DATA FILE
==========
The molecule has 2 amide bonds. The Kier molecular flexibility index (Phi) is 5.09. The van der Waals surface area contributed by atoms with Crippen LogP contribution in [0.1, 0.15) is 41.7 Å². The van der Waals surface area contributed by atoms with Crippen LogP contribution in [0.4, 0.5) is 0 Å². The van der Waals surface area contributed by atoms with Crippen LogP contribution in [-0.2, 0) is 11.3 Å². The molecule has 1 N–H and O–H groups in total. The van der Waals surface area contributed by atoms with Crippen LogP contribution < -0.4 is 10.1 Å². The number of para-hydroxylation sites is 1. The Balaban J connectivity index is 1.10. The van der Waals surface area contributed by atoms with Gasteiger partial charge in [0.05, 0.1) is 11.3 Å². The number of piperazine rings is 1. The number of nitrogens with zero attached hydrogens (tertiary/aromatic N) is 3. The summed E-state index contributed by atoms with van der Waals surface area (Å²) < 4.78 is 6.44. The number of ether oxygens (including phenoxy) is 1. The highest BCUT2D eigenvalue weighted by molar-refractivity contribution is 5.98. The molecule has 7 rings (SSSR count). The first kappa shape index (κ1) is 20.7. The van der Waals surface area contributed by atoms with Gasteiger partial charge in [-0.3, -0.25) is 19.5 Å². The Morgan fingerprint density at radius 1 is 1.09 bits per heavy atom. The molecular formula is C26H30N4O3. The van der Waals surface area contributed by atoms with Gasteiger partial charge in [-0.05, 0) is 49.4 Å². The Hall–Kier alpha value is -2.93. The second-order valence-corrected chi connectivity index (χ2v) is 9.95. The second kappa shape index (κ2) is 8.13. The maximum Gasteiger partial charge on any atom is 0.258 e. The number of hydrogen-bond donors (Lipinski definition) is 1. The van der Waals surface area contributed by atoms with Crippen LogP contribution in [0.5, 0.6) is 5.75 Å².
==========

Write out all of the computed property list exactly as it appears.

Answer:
The molecule has 2 amide bonds. The Kier molecular flexibility index (Phi) is 5.09. The van der Waals surface area contributed by atoms with Crippen LogP contribution in [0.1, 0.15) is 41.7 Å². The van der Waals surface area contributed by atoms with Crippen LogP contribution in [0.4, 0.5) is 0 Å². The van der Waals surface area contributed by atoms with Crippen LogP contribution in [-0.2, 0) is 11.3 Å². The molecule has 1 N–H and O–H groups in total. The van der Waals surface area contributed by atoms with Crippen LogP contribution < -0.4 is 10.1 Å². The number of para-hydroxylation sites is 1. The Balaban J connectivity index is 1.10. The van der Waals surface area contributed by atoms with Gasteiger partial charge in [0.05, 0.1) is 11.3 Å². The number of piperazine rings is 1. The number of nitrogens with zero attached hydrogens (tertiary/aromatic N) is 3. The summed E-state index contributed by atoms with van der Waals surface area (Å²) < 4.78 is 6.44. The number of ether oxygens (including phenoxy) is 1. The highest BCUT2D eigenvalue weighted by molar-refractivity contribution is 5.98. The molecule has 7 rings (SSSR count). The first kappa shape index (κ1) is 20.7. The van der Waals surface area contributed by atoms with Gasteiger partial charge in [-0.3, -0.25) is 19.5 Å². The Morgan fingerprint density at radius 1 is 1.09 bits per heavy atom. The molecular formula is C26H30N4O3. The van der Waals surface area contributed by atoms with Gasteiger partial charge in [-0.05, 0) is 49.4 Å². The Hall–Kier alpha value is -2.93. The second-order valence-corrected chi connectivity index (χ2v) is 9.95. The second kappa shape index (κ2) is 8.13. The maximum Gasteiger partial charge on any atom is 0.258 e. The number of hydrogen-bond donors (Lipinski definition) is 1. The van der Waals surface area contributed by atoms with Crippen LogP contribution in [0.5, 0.6) is 5.75 Å².